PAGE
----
18 de diciembre de 2014 / 5:58 / en 3 años

PRESS DIGEST - Wall Street Journal - Dec 18

Dec 18 (Reuters) - The following are the top stories in the Wall Street Journal. Reuters has not verified these stories and does not vouch for their accuracy.

* Sony Pictures canceled its planned release of "The Interview" after hackers threatened violence against theaters that played the film, as U.S. officials concluded that North Korea was behind the broad cyberattack on the company. (on.wsj.com/1zyaZll)

* Damaging revelations emerging from the computer assault on Sony Corp are playing like a horror movie in America's executive suites, prompting companies to review security measures and reconsider what is said in an email. (on.wsj.com/1wjOuRt)

* Fresh off a failed takeover bid that would have lowered its taxes and diversified its product lineup, drugmaker AbbVie Inc is hoping for regulatory approval of its first significant new product in a decade: a multidrug regimen for the liver disease hepatitis C. (on.wsj.com/1DQ2Kqc)

* The European Union is considering Uber's latest legal maneuver to block a new French law that could upend how the company operates. (on.wsj.com/1AJyhEa)

* The owner of the New York Stock Exchange is pushing a major overhaul of the U.S. stock market aimed at helping exchanges reclaim their role at the center of trading. (on.wsj.com/13capyb)

* Oracle Corp's revenue rose 3 percent during the quarter ended in November, the first one with co-chief executives Safra Catz and Mark Hurd at the helm. (on.wsj.com/1J4sQG4)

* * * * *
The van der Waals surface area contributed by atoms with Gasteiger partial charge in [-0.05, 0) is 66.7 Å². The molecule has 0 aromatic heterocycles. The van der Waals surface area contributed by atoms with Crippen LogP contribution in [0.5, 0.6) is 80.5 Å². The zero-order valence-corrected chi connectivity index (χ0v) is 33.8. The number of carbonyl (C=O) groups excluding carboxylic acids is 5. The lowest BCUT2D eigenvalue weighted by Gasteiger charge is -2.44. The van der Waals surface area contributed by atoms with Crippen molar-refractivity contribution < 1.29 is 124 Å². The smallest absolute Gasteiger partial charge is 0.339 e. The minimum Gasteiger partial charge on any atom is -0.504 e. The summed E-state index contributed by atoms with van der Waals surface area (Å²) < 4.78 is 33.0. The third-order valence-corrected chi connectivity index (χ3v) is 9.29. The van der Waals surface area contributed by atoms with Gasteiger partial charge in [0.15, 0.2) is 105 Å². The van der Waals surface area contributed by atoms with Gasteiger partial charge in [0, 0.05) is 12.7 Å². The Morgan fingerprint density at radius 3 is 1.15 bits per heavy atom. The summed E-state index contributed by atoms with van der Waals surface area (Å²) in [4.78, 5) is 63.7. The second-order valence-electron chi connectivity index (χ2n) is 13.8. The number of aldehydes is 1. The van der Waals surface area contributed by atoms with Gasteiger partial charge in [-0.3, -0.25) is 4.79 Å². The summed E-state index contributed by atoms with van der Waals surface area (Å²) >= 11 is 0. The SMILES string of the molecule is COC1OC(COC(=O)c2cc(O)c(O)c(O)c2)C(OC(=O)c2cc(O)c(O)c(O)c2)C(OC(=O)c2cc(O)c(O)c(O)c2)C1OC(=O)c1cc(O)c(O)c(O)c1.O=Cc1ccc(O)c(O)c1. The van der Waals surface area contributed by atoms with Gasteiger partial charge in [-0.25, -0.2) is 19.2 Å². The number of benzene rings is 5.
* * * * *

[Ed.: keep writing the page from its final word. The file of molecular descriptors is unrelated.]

* Business leaders warned of disruptions in the insurance and commercial real-estate markets after Congress adjourned without extending the federal government's terrorism insurance program. (on.wsj.com/1J6dFvO)

* A batch of leaked emails involving a Snapchat board member show the startup's rapid rise to be the work of Evan Spiegel, the company's 24-year-old co-founder and chief executive with a distaste for Silicon Valley and its conventions. (on.wsj.com/1x1evqz)

* The White House's move to normalize ties with Cuba could give U.S. companies access to a market that's been largely off-limits for more than a half century but has less commercial allure than it once did. (on.wsj.com/1w1g94u)

* Australia's most populous state New South Wales, said it will go ahead with the partial privatization of its electricity network, as it attempts to raise 20 billion Australian dollars ($16.26 billion) to spend on new infrastructure such as roads. (on.wsj.com/13e9v4b)

* A U.S. District Court rejected Brazilian mining company Vale SA's bid to dismiss a lawsuit alleging it conspired with Israeli billionaire Benjamin Steinmetz to take a West African mine away from rival Rio Tinto Plc. (on.wsj.com/1zyiLM6)

* Italian fashion firm Roberto Cavalli SpA and private-equity fund Clessidra SGR said they have entered exclusive talks to sell a majority stake in the Cavalli group to the fund. (on.wsj.com/1sI3R6J)

* China's Ministry of Agriculture approved a controversial biotech corn product that has been blamed for the collapse of U.S. corn exports to the big Asian market. (on.wsj.com/1wH7RDS) ($1 = 1.2297 Australian dollars) (Compiled by Luke Koshi in Bengaluru)

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